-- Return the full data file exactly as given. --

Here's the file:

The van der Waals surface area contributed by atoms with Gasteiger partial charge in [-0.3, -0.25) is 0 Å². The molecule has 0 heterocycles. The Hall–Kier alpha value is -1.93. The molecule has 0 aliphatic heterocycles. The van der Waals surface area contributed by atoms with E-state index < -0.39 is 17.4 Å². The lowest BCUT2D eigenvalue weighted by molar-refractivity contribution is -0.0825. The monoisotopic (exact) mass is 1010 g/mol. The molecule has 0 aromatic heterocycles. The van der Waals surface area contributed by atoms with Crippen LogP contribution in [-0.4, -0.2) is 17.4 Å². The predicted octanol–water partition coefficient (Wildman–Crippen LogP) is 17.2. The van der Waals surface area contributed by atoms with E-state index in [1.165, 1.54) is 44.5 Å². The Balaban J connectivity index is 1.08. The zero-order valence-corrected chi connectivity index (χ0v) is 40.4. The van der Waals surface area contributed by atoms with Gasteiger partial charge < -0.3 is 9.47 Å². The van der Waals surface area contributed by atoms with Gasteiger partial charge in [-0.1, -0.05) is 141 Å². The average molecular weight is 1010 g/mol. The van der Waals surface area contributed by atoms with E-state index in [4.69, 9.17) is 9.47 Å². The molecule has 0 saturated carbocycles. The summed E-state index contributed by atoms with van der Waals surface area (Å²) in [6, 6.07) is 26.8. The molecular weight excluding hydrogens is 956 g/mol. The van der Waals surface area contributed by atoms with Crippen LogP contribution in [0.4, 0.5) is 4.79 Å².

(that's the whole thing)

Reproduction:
The van der Waals surface area contributed by atoms with Gasteiger partial charge in [-0.3, -0.25) is 0 Å². The molecule has 0 heterocycles. The Hall–Kier alpha value is -1.93. The molecule has 0 aliphatic heterocycles. The van der Waals surface area contributed by atoms with E-state index < -0.39 is 17.4 Å². The lowest BCUT2D eigenvalue weighted by molar-refractivity contribution is -0.0825. The monoisotopic (exact) mass is 1010 g/mol. The molecule has 0 aromatic heterocycles. The van der Waals surface area contributed by atoms with Crippen LogP contribution in [-0.4, -0.2) is 17.4 Å². The predicted octanol–water partition coefficient (Wildman–Crippen LogP) is 17.2. The van der Waals surface area contributed by atoms with E-state index in [1.165, 1.54) is 44.5 Å². The Balaban J connectivity index is 1.08. The zero-order valence-corrected chi connectivity index (χ0v) is 40.4. The van der Waals surface area contributed by atoms with Gasteiger partial charge < -0.3 is 9.47 Å². The van der Waals surface area contributed by atoms with Gasteiger partial charge in [-0.1, -0.05) is 141 Å². The average molecular weight is 1010 g/mol. The van der Waals surface area contributed by atoms with E-state index in [4.69, 9.17) is 9.47 Å². The molecule has 0 saturated carbocycles. The summed E-state index contributed by atoms with van der Waals surface area (Å²) in [6, 6.07) is 26.8. The molecular weight excluding hydrogens is 956 g/mol. The van der Waals surface area contributed by atoms with Crippen LogP contribution in [0.4, 0.5) is 4.79 Å².